Recently I have read the following book. Its details are:
Book title: Gordon, Andrew. Labour and Imperial Democracy in Prewar Japan. Berkeley: University of Californian Press, 1991.
Thesis: labour movement was social factor for unrest. The unrest gave good reasons for the regime/rulers in Japan to tighten social control.
Goal/Objective: to understand the political role that working men and women had played in the 20th century Japan (p.3). There were two types of behaviour (and idea): rioting crowds and the non-union labour disputes, the focus was on the labour working in the east side of Tokyo called Nankatsu (p.3).
Book structure: three parts: part one explores how the wage labourers and urban poor responded to the political world and the world of work (often using court records for research). Part 2 was about the working-class movement under the imperial democratic structure of rules. By the late 1920s it appeared that bureaucrats and party leaders were implementing a liberal version of imperial democracy. Part 3 examines the crisis of depression and the retreat of both unions and the proletarian parties during the 1930s (p.25).
- talks about the labour movement in pre-war Japan under Imperial democracy (1905-1932); the movement was started before the beginning of the Taisho period (1912-1925).
- less than 8% of prewar workers joined unions at the peak of the movement and that the leftist did poorly in the early elections (p.4).
- proposes the notion of a trajectory from imperial bureaucracy to imperial democracy then to fascism as a framework to account for the labour history (p.9).
- suggests that those western historians who saw ‘militarism’ primarily as a response of the bureaucratic and military elites in Japan to international crisis had overlooked both the obsessive fear of these leaders, and the deep belief that their democratic society was collapsing. They would subsequently decide to reorder the society (p.10).
- suggests that ‘Taisho democracy’ was chronologically inaccurate and analytically empty (p.5)
- imperial democracy had two incarnations: it began as a political movement, later it became a system of rule (p.13). As party rule became a routine, many people sought further reform as a means to control worker, poor farmer and intellectual radical movement (p.14). In the 1930s, the parties eclipsed and democratic ideas repudiated, a new regime came into being (p.14).
- the ideology of imperial democracy was that a strong modern nation required the active participation of a prosperous popular. This belief was the glue that held together the diverse issues that had motivated the leaders and drew the crowds: threats of imperialism abroad, lower taxes and economic relief at home etc. (p.50).
- the rice riot in 1918 differed from earlier incidents because of the absence of preliminary agitation by bourgeois political leaders. In 1919, the Yuaikai, renamed Sodomei, began to handle labour disputes. The rice riot propelled Hara Kei into the prime minister’s office and the ascendancy of imperial democracy as a structure of rule (p.108).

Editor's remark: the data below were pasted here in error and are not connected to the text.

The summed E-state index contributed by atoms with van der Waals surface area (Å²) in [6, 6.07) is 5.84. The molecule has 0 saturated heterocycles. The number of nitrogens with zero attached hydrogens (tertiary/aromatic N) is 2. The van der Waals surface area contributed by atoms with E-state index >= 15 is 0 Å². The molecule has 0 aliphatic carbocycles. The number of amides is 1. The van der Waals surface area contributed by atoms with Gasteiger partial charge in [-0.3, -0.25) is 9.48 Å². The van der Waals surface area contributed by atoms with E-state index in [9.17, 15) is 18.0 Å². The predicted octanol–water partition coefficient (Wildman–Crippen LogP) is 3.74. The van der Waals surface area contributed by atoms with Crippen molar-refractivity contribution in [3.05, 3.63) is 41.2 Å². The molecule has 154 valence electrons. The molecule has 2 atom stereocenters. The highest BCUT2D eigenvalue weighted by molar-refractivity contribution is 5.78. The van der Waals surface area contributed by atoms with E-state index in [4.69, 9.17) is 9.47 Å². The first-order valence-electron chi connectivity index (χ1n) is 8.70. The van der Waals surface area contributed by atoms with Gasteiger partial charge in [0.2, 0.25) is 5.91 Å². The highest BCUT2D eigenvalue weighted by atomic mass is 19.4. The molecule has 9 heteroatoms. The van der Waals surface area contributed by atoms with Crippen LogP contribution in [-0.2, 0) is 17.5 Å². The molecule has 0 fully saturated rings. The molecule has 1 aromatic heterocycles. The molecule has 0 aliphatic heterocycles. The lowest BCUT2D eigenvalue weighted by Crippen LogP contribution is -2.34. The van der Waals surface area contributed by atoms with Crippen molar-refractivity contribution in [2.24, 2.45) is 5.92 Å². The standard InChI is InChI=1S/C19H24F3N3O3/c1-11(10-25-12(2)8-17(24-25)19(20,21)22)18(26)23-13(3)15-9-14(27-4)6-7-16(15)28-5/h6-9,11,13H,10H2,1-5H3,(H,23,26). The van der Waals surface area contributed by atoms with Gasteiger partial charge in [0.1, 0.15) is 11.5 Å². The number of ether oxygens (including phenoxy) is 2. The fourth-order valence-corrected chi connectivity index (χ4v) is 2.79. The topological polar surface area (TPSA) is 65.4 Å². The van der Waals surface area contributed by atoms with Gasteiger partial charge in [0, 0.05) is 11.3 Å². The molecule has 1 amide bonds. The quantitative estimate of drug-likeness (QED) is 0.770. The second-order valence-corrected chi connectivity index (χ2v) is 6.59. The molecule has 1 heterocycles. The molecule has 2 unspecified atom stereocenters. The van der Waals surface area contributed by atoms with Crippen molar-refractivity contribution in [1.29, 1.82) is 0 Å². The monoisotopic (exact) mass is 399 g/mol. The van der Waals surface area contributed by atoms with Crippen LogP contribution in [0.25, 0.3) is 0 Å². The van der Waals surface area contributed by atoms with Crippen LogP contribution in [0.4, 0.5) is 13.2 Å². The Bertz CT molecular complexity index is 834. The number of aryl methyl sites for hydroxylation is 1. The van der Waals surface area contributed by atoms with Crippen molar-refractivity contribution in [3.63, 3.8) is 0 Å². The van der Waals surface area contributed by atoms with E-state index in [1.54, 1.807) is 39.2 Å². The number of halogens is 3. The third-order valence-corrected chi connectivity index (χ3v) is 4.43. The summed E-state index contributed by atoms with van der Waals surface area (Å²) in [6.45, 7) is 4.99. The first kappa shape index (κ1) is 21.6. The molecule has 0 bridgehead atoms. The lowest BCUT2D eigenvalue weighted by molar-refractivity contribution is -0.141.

- the 1914 riot was the last in which all elements in the chemistry of the crowd reacted together. The next 2 Tokyo disturbances in 1918 was the turning point in two respects: the separation of elements of the crowd, and the transformation of the imperial democracy from a movement into a structure of rule (p.59).
- the formation of the Hara cabinet was a milestone in the transformation of imperial democracy into a structure of rule (p.61).
- Gordon’s objective was to explain labour’s political performance and to assess it significance, not to label it as a ‘success’ or a ‘failure’. To describe the labour offensive of union-building, the disputes and electoral politics was a relatively straightforward task, although historians had not often recognize the extent to which disputes became an integral part of urban culture of Japan in the 1920s (p.203).
- after the 1923 earthquake, the ‘dispute culture’ spread to smaller places. Working men and women began to demand precisely those standards assumed to prevail in large factories (p.218).
- discerning the goals of the men and women who organized the unions and engaged in disputes was difficult because of the expectation imposed upon rank and file by organizers, and by historians of later generation (p.219).
- Gordon believes that the relationship between labour and social problems, and the ‘big story’ of the ascendancy of the military and fascism in the 1930s had been insufficiently studied and its significance was under-appreciated (p.238). A range of evidence from diaries and memoirs to newspaper etc. suggested that a relationship did exit (p.239). The military men and bureaucrats, among others, truly feared that the social order might collapse. This fear propelled a wide range of new domestic and foreign policy (p.239). It is the thesis of the book.
- the retreat of labour and the leftist had political reasons basically. The crisis of imperial democracy led various ruling groups to make 3 critical initiatives: the army decided to take Manchuria, the Home Ministry retreated from its relatively liberal social policy in the 1920s; the military and bureaucrats promoted the right-wing forces at the grass roots (p.275).